Friday, May 30, 2008

Another Slap in the Face to Faculty from Madison

Once again, the legislature and governor decided to make faculty pay for the budget shortfalls in Madison.  

We had our promised 2% pay increase reduced to 1%.  We are the only group of state employees who can have their salaries unilaterally changed by the legislature and the governor.  Thus, it is easy to break promises made to us.  The unionized state employees are protected by such action because of their ability to negotiate with the state as a collective.

This, of course, is on top of the fact that our pay runs far behind the national and regional averages for professors across the country.  We will only slip farther behind with this latest move.  

As the year comes to a close, this problem is made ever clearer as we find some of our most promising scholars pick up and move to other institutions where the pay is better.  There has been some discussion of the pay levels for chancellors, but we in the classrooms and laboratory never seem to make it into the discussion.

The repeated disrespectful attitude that comes from our elected leaders toward the UW system and the faculty damages our ability to education students and bring the latest, most sophisticated research to Wisconsin. 

 I have talked to many people, all of whom express great anger at once again being treated like this.  Even if people aren't leaving, they lose respect for our institution and are less likely to become involved in just the kind of projects that can make us a great place.

Tuesday, May 27, 2008

New "Learning Outcomes" Approved

I have been too busy to blog the last few weeks as the semester wound to a close, but today I'll post the new learning outcomes that seem to be official.  These are supposedly going to serve as the new basis for what we do here on campus.

These categories are broad and seemingly all encompassing.  I suppose they suggest that very specific, technical knowledge is secondary to more general competency, but it is hard to find much to talk about here.

According to LERT, these are going to lead to some significant changes in the way that we operate over the next couple of years.  The real issues are yet to come--will we really change the nature of General Education because of these outcomes?  Will these lead to some sort of standardized exit testing for UWO students?  Can reforms that failed twice before be accomplished now?  Will the Chancellor even stay around long enough to find out??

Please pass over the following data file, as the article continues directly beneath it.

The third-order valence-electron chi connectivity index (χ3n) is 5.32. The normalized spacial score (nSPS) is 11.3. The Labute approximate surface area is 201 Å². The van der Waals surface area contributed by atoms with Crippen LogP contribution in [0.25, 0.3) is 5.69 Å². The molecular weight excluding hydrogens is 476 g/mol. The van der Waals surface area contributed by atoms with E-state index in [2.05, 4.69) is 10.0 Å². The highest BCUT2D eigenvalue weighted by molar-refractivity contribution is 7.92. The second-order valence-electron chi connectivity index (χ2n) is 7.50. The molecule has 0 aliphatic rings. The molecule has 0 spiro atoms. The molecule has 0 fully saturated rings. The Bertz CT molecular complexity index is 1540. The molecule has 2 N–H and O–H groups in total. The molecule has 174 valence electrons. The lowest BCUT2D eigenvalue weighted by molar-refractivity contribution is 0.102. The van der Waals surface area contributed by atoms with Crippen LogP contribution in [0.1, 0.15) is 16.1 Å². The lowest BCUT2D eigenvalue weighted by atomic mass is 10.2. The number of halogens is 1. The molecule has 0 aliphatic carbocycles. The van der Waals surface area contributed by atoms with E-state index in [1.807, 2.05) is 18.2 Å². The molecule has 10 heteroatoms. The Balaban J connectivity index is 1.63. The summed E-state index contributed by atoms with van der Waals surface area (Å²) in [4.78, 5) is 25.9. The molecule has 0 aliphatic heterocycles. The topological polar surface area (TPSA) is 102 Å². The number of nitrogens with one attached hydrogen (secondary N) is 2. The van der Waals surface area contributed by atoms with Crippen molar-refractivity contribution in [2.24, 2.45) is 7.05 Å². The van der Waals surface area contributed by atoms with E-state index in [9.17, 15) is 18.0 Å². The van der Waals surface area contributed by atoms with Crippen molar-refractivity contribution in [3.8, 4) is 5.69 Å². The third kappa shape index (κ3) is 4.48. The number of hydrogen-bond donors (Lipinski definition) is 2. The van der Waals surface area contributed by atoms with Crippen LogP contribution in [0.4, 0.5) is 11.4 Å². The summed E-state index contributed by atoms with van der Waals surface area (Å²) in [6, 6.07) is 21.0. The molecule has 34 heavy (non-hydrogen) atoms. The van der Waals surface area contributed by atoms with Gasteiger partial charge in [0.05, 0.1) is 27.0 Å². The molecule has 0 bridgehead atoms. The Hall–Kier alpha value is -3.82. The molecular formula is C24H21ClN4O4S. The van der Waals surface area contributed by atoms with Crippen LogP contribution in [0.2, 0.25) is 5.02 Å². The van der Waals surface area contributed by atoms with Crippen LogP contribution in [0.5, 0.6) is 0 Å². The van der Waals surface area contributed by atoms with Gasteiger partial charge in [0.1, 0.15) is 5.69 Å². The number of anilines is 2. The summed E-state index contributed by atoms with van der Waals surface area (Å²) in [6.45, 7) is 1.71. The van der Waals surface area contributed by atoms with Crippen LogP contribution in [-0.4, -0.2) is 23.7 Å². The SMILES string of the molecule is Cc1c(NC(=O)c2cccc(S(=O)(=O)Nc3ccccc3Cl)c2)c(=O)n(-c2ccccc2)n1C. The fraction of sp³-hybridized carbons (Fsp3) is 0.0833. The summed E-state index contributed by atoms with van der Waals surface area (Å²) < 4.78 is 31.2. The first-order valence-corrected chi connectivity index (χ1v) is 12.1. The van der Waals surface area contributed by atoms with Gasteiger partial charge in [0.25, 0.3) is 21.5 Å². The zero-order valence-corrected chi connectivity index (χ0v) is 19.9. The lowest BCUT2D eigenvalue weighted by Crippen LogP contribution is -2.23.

Will we arrive back on campus in the fall with an agenda for real change?  Stay tuned. . . .

Knowledge of Human Cultures and the Physical and Natural World

• Through study in fine and performing arts, humanities, mathematics and science, and social science
Focused by engagement with big questions, both contemporary and enduring

Skills, both Intellectual and Practical, including

• Identification and objective evaluation of theories and assumptions
• Critical and creative thinking
• Written and oral communication
• Quantitative literacy
• Technology and information literacy
• Teamwork, leadership, and problem solving
Practiced extensively, across the curriculum, in the context of progressively more challenging problems, projects, and standards for performance

Responsibility, as Individuals and Communities, including

• Knowledge of sustainability and its applications
• Civic knowledge and engagement—local and global
• Intercultural knowledge and competence
• Ethical reasoning and action
• Foundations and skills for lifelong learning
Developed through real-world challenges and active involvement with diverse communities 

Learning: Integrated, Synthesized, and Advanced, including

• Synthesis and advanced accomplishment across general and specialized studies
Demonstrated through the application of knowledge, skills, and responsibilities to new settings and complex problems.  

Friday, May 09, 2008

Spending on Instruction Down

I spotted this story over at  the percentage of tuition spent on direct instruction has dropped over the years.  The national average for institutions like ours is about 44%.